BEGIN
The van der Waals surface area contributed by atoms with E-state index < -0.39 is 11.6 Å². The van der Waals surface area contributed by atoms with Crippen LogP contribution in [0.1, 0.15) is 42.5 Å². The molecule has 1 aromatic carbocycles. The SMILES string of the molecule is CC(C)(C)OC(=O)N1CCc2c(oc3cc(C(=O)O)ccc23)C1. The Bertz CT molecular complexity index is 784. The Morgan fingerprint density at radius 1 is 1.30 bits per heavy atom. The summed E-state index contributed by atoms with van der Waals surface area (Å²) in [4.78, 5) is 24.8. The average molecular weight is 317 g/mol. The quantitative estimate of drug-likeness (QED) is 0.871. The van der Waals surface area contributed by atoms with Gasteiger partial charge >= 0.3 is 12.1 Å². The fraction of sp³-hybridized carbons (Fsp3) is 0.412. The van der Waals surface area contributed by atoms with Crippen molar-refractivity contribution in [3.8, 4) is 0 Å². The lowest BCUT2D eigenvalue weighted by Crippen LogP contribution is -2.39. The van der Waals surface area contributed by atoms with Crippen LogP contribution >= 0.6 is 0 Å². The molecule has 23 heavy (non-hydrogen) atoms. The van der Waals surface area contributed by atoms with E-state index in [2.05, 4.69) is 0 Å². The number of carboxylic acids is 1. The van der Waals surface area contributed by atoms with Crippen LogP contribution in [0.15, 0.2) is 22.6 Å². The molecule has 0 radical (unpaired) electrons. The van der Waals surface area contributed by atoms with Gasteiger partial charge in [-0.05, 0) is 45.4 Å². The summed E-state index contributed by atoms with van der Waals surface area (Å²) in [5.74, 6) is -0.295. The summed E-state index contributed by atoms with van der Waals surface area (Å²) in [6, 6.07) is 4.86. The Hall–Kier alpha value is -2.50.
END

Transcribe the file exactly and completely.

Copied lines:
The van der Waals surface area contributed by atoms with E-state index < -0.39 is 11.6 Å². The van der Waals surface area contributed by atoms with Crippen LogP contribution in [0.1, 0.15) is 42.5 Å². The molecule has 1 aromatic carbocycles. The SMILES string of the molecule is CC(C)(C)OC(=O)N1CCc2c(oc3cc(C(=O)O)ccc23)C1. The Bertz CT molecular complexity index is 784. The Morgan fingerprint density at radius 1 is 1.30 bits per heavy atom. The summed E-state index contributed by atoms with van der Waals surface area (Å²) in [4.78, 5) is 24.8. The average molecular weight is 317 g/mol. The quantitative estimate of drug-likeness (QED) is 0.871. The van der Waals surface area contributed by atoms with Gasteiger partial charge >= 0.3 is 12.1 Å². The fraction of sp³-hybridized carbons (Fsp3) is 0.412. The van der Waals surface area contributed by atoms with Crippen molar-refractivity contribution in [3.8, 4) is 0 Å². The lowest BCUT2D eigenvalue weighted by Crippen LogP contribution is -2.39. The van der Waals surface area contributed by atoms with Crippen LogP contribution >= 0.6 is 0 Å². The molecule has 23 heavy (non-hydrogen) atoms. The van der Waals surface area contributed by atoms with E-state index in [2.05, 4.69) is 0 Å². The number of carboxylic acids is 1. The van der Waals surface area contributed by atoms with Crippen LogP contribution in [0.15, 0.2) is 22.6 Å². The molecule has 0 radical (unpaired) electrons. The van der Waals surface area contributed by atoms with Gasteiger partial charge in [-0.05, 0) is 45.4 Å². The summed E-state index contributed by atoms with van der Waals surface area (Å²) in [5.74, 6) is -0.295. The summed E-state index contributed by atoms with van der Waals surface area (Å²) in [6, 6.07) is 4.86. The Hall–Kier alpha value is -2.50.